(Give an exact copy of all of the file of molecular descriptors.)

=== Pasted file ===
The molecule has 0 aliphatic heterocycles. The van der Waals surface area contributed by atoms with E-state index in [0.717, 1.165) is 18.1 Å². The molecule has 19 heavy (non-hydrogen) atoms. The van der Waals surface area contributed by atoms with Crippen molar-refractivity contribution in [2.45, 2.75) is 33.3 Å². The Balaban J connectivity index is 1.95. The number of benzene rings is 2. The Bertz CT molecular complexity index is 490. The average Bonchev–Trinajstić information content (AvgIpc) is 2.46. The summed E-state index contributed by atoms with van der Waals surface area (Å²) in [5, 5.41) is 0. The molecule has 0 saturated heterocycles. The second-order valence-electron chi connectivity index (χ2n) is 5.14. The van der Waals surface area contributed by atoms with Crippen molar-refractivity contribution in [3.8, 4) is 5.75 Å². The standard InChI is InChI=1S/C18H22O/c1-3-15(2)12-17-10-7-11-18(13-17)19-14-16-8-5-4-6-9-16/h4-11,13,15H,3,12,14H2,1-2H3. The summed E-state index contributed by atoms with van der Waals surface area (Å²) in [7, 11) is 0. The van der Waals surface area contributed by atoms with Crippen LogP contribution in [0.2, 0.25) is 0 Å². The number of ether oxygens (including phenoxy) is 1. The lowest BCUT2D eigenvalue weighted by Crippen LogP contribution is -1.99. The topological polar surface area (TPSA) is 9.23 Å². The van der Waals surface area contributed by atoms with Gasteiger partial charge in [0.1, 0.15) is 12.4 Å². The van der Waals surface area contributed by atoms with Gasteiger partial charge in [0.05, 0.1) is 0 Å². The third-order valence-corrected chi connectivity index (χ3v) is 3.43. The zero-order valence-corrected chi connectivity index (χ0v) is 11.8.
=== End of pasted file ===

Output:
The molecule has 0 aliphatic heterocycles. The van der Waals surface area contributed by atoms with E-state index in [0.717, 1.165) is 18.1 Å². The molecule has 19 heavy (non-hydrogen) atoms. The van der Waals surface area contributed by atoms with Crippen molar-refractivity contribution in [2.45, 2.75) is 33.3 Å². The Balaban J connectivity index is 1.95. The number of benzene rings is 2. The Bertz CT molecular complexity index is 490. The average Bonchev–Trinajstić information content (AvgIpc) is 2.46. The summed E-state index contributed by atoms with van der Waals surface area (Å²) in [5, 5.41) is 0. The molecule has 0 saturated heterocycles. The second-order valence-electron chi connectivity index (χ2n) is 5.14. The van der Waals surface area contributed by atoms with Crippen molar-refractivity contribution in [3.8, 4) is 5.75 Å². The standard InChI is InChI=1S/C18H22O/c1-3-15(2)12-17-10-7-11-18(13-17)19-14-16-8-5-4-6-9-16/h4-11,13,15H,3,12,14H2,1-2H3. The summed E-state index contributed by atoms with van der Waals surface area (Å²) in [7, 11) is 0. The van der Waals surface area contributed by atoms with Crippen LogP contribution in [0.2, 0.25) is 0 Å². The number of ether oxygens (including phenoxy) is 1. The lowest BCUT2D eigenvalue weighted by Crippen LogP contribution is -1.99. The topological polar surface area (TPSA) is 9.23 Å². The van der Waals surface area contributed by atoms with Gasteiger partial charge in [0.1, 0.15) is 12.4 Å². The van der Waals surface area contributed by atoms with Gasteiger partial charge in [0.05, 0.1) is 0 Å². The third-order valence-corrected chi connectivity index (χ3v) is 3.43. The zero-order valence-corrected chi connectivity index (χ0v) is 11.8.